Project Ecuador: Sustainable Harvesting Made Viable
EcoMadera finds sustainable harvesting success with Peterson
No clear-felling, no ugly scars to the landscape, no erosion, no dirty rivers, no messy roads or noisy trucks, and minimal disturbance to native plants and animals. Imagine a small portable mill winched into the forest by cable, trees selected by sustainability, and just the sawn timber carefully removed by hand. Yes it can be done, and EcoMadera have now proved it.
Located in the Esmeraldas Province of Ecuador, Blair Rynearson is an employee of a partially community-owned, wood products business called EcoMadera. Once fully established, the intention is to sell engineered flooring, tropical lumber and balsa composites.
The sawmilling industry in Ecuador is very crude. The vast majority of lumber is milled free-hand, by chainsaw, in the forest. While there exist a few mills that produce boards, the majority manufacture plywood.
One of the requirements of the job was finding a way to improve on chainsaw milling in the forest. After investigation and perusal of various literature, the Peterson seemed the obvious option. So in 2008 the company purchased a Peterson 27hp Kohler ATS [All Terrain Sawmill] with an 8″ cut blade. When Blair was hired, the mill was still in its box. It took a while for the project to get off the ground, so early milling was sporadic.
During the last six months, the Peterson ATS machine has been run much more seriously. Blair has personally spent a lot of time at the milling sites getting involved. He says “I really enjoy watching a log open up and seeing the individual character between and within species”.
The main timbers in Ecuador are Pine and Eucalyptus in the Sierra, and of course the classic neotropical timbers in the jungle. Timber in high demand include Mahogany, Spanish Cedar, Ipe, and Plywood Peelers. High silica content in some species such as Tillo (brosium alicastrum), Varra Negra (Zygia spp), and Copal (Protium spp), makes for tough milling. Blair’s organization also has 30 hectares of balsa plantation.
Blair plans to harvest over 40 native species, most of which have no current international market, on a sustainable harvesting schedule. EcoMadera’s primary focus is on responsible, long term management of their forest. This means utilizing many species that are less than spectacular. Engineered flooring and similar products are a practical way to integrate these timbers. They will need to carry out extensive wood testing and provide samples to judge the market in the US. Two such species are the Sapan Palo and the Guayabillo, both attractive hardwoods suitable for flooring or craft furniture. A much darker timber is the Clavellin, which is locally known and used for instruments. Little documented information can be found on its properties, but it appears to be very heavy and very hard. So again, sample boards will be sent to the organisation’s US purchaser to investigated potential uses.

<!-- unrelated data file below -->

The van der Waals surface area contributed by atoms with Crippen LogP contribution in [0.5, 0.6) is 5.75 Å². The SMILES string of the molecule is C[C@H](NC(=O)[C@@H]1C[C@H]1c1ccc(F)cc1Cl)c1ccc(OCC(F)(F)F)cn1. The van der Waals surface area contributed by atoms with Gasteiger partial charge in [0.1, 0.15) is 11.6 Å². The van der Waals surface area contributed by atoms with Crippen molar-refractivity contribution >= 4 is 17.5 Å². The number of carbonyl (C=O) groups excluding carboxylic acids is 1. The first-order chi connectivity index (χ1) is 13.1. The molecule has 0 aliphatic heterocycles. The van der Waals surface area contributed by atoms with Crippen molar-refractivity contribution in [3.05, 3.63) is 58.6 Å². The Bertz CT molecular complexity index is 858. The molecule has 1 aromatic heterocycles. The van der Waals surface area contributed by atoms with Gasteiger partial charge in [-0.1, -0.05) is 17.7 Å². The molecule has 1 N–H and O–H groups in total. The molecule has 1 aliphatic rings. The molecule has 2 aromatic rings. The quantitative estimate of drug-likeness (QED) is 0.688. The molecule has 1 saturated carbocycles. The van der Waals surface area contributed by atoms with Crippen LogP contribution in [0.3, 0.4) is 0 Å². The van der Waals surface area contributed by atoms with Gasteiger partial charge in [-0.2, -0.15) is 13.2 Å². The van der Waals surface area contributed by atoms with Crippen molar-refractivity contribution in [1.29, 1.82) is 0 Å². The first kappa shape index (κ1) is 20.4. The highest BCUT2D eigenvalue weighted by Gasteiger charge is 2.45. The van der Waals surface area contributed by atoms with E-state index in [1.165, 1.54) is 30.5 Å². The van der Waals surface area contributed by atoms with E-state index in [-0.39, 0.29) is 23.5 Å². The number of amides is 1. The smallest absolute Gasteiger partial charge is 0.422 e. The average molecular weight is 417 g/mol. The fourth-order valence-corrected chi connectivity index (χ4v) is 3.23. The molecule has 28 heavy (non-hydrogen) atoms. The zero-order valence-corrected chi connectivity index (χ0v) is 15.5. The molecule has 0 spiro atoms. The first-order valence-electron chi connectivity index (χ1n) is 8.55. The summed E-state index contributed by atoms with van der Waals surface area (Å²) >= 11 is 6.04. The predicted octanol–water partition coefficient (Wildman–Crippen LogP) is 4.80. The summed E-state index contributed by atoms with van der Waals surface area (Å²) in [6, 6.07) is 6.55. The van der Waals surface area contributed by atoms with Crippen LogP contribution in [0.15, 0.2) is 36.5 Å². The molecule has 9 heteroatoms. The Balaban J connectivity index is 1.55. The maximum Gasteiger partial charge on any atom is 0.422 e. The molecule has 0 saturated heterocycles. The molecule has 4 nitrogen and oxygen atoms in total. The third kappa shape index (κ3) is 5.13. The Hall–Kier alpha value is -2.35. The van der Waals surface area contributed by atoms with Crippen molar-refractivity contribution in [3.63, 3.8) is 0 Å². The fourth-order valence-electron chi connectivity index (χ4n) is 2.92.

The business uses the Peterson ATS mill in the Choco Wet Forest of NW Ecuador. It is a very wet forest with no real dry season, and total rainfall is between 4 and 5 metres per year.
The sawmill is first moved in by boat, by hand, and by cable winch into a sawmilling site. Blair’s current harvest site is located on a 400-hectare block owned by the business. When asked about the challenges of sawing in Ecuador, Blair explained “Our operations are in a mountainous region of tropical forest. We have to cable in the sawmill for over 5km. Some of the steeper sites are over 45 degrees, requiring substantial chalking on the supports.
We have two Habeggar chainsaw winches that assist in hauling logs to the mill. We generally install a 60 meter section of 1/2″ steel cable, drag logs into the corridor and haul them partially suspended to be decked
The sawmill stays in a site until we’ve harvested a radius around the site with a total area of roughly two hectares. With our selective cutting system this equates to approximately 40-50 cubic metres of logs. The amount of logs dragged to the saw per day is highly dependent on terrain and distance from the saw. Moving the short skyline takes a few hours. Initial studies show that we can saw 2 to 4.5 m3 of lumber per day in this manner, dependent on species.
The farm is a 4-hour hike from our plant. We work 10-hour days, and have two hitches of nine days per month. The current saw site is only 15 minutes (one-way) from a small house we constructed on the farm. Commute time for the workers taking wood down the cables, varies from fifteen minutes to an hour and a half (one-way).
Blair reports that the mill has done extremely well, “For our application it’s perfect. Liquid soap in the cooling water helps with sticky resin and the blades perform well in hardwoods. The only modification we made later, was cutting down the 5.7m rails in half for even easier transport. Plus I’d recommend the largest hp motor if you are intending to saw hardwoods frequently. Our favorite feature of the Peterson has to be its portability. The motor and carriage can be easily disassembled into three lighter parts for transport. We greatly appreciate the ease of breaking it down, hauling it in piece by piece, and establishing a new site. I really love the simplicity of sharpening and all-round durability. Don Gerardo Salinas said, after milling his first log on the Peterson, “This is way better than free-hand chainsaw milling. And in spite of the distance, the service by Peterson’s has been excellent.”